2. Consistency across your application process
As a candidate, you want to share various aspects of who you are. However, diversity in traits should not sacrifice consistency in an application.
One of the best practices I recommend to MBA applicants is to pick a few key themes that they can promote consistently through their application – resume, recommendations, essays and interview.
In order to do this, think about your key differentiating factors from your demonstrated character trains that you can articulate from your personal, professional and community experiences. And make sure to deliver that message across the entire application process.
This one is easy to understand, but tough to execute. We will have a future blog on dedicated to personal branding in an MBA application, so keep an eye out!
1. A believable vision for the future
Given how competitive the process is at selective schools, there is no reason to accept a candidate that doesn’t have a good story to tell about where they want to go and how they plan to get there. Speaking to what you want to do in your career in the short-term and long-term (especially if you’re a career changer) shows good self-awareness and that you’ve done the research.
Make sure to clearly articulate a realistic set of post-MBA goals in your application. Unrealistic and/or poorly presented goals are a red flag to the admissions officers.
If you have related experience in an adjacent field, it’s definitely easier to sell a transition in career. However, if you don’t have any related experience, you will have to show the progression of how you will accomplish your long-term MBA goals.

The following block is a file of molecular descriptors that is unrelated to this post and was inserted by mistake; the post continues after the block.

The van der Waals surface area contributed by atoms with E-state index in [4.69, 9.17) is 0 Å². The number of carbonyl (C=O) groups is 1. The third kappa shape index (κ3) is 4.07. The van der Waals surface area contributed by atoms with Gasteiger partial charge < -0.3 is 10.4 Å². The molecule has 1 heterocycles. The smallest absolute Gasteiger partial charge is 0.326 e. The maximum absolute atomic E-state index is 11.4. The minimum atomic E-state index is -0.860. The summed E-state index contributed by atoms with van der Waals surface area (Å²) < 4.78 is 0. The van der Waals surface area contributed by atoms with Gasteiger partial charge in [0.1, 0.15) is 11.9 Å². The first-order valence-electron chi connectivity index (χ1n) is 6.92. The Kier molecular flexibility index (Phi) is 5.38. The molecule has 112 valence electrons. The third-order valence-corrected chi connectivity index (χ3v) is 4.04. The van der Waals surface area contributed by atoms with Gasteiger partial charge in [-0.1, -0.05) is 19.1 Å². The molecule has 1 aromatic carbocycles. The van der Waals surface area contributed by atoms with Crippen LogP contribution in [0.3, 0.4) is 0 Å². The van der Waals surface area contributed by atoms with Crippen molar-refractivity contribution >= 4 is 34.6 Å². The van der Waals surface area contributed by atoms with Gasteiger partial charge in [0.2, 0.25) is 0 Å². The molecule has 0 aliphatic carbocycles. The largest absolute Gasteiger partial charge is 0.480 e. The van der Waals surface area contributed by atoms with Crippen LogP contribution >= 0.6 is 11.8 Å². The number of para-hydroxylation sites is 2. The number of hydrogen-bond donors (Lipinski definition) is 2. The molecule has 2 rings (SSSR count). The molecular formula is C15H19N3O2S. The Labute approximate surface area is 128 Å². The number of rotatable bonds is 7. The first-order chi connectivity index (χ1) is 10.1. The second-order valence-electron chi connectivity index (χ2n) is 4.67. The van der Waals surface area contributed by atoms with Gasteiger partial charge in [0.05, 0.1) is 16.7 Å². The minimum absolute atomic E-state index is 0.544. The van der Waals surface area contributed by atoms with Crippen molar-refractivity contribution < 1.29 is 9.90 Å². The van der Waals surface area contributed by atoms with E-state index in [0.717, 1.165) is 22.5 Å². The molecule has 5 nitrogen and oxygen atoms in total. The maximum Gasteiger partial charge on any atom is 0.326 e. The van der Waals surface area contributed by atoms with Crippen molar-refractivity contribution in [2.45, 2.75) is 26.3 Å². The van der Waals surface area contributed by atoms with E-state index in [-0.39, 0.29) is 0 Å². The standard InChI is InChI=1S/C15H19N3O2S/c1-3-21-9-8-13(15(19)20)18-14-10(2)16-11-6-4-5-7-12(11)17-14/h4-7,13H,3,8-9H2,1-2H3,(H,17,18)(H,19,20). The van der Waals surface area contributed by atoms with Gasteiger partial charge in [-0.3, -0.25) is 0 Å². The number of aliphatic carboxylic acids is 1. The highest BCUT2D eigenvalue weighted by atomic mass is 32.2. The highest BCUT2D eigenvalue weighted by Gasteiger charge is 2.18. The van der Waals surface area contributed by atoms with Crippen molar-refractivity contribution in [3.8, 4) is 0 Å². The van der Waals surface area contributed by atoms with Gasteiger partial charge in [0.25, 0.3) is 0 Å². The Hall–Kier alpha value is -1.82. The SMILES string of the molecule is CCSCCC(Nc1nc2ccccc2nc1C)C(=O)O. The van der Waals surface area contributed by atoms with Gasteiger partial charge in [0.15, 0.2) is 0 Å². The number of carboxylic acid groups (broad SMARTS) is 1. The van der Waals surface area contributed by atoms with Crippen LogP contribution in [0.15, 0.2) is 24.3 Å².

For instance, if you’re in finance at a pharmaceutical company, it’s not a huge stretch to go back to pharma in a business development or marketing role. However, given the same background, it’s tough to say you’re going to go directly into private equity because you don’t have any relevant experience prior to business school. A more convincing path from the admissions officer’s view would be to leverage the healthcare experience and say that you will transition into healthcare investment banking and eventually private equity with a healthcare focus. Do you see my point?
We all struggle with finding our true calling in our career, so it’s fine if you don’t have everything set yet. Schools expect that your goals and interests might change once you’re accepted. That said, if you want your application to stand strong competitors, you want to provide a believable story that makes sense to the other side of the admissions table.
Remember, the point here to is convince the admissions officers, not about compromising your career goals.
A great way to set realistic post-MBA goals is to talk to MBA alumni who are working in the fields that you are interested in and get a sense for a realistic career path. Finding the right alumni to connect with can be tricky, but you can reach out to admissions offices and ask for assistance in connecting with alumni.
Luckily, Admit.me users can use their online profile to find and connect with alumni and current students of your target schools to get insider tips. You can learn more on how to take advantage of the resources on Admit.me here.
In this blog, we talked about the five key things that MBA admissions officers are looking for in application – your ability to handle the work, demonstrated leadership, external support, consistent story, and realistic vision for the future.
Business school application is all about getting the story right. Which part of the story are you struggling most in your application? Tell us in the comment below.
If you have any further questions, feel free to post a question to the Admit.me community on our question forum – our experts will get back to you within 24 hours.
Never apply alone!
When not on a plane, you can find him on Admit.me and at @ericallen13.